We are finding that there are many different types of prostate cancer, all of them are actually different diseases. At Memorial Sloane Kettering Hospital, New York City, they recently announced that, based on genetic analysis, they have identified 23 different types of prostate cancer. One of these cancer types is neuroendocrine prostate cancer which is a very hard to treat form of cancer. This type of cancer behaves differently than most other types of prostate cancer.

Neuroendocrine prostate cancer cells produce hormones themselves including serotonin, bombesin, and calcitonin. Although found in the normal prostate gland we yet do not know the role these cells play in normal prostate biology.

Neuroendocrine cancer cells do not make PSA, they do not grow and they do not have the androgen receptor normally found on other prostate cancer cells. In most prostate cancer neuroendocrine cells are found scattered throughout the cancer tumors. In the test tube, even though the neuroendocrine cells do not grow, the hormones produced by these cells are capable of fueling the growth of other prostate cancer cells. There are reports that in the prostate cancer specimens obtained at surgery, the prostate cancer cells near the neuroendocrine cells grow more rapidly than those distant from these cells.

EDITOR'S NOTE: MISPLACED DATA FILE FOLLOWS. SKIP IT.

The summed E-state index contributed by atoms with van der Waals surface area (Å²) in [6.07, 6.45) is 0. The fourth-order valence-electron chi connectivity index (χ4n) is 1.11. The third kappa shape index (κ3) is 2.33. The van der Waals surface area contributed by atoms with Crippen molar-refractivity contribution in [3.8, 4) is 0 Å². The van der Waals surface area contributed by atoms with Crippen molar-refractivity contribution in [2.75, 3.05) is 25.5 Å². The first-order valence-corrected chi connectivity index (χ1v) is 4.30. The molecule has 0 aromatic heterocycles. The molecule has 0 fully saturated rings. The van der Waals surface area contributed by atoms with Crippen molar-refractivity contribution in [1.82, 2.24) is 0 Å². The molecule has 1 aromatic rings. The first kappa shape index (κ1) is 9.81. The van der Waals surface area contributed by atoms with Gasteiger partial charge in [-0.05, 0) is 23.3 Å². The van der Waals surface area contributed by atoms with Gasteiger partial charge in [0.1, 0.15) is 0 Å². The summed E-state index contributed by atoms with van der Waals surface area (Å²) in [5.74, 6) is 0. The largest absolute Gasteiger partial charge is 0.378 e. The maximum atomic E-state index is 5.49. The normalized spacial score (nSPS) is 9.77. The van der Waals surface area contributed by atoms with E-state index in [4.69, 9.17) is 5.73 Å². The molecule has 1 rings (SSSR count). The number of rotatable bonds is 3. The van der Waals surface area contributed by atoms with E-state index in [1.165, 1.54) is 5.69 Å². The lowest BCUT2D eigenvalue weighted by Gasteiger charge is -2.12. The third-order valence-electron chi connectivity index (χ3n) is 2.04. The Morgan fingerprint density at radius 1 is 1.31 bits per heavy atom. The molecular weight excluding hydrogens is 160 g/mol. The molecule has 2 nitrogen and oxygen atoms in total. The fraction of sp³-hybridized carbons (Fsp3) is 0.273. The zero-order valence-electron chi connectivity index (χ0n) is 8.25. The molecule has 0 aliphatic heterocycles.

This poses the question, Does neuroendocrine cells fuel prostate cancer progression? In fact, the larger the proportion of the cancer mass composed of neuroendocrine cells at diagnosis, the more likely the man will do poorly over time.

Serum chromogranin A has been found to be the best marker to detect the development of neuroendocrine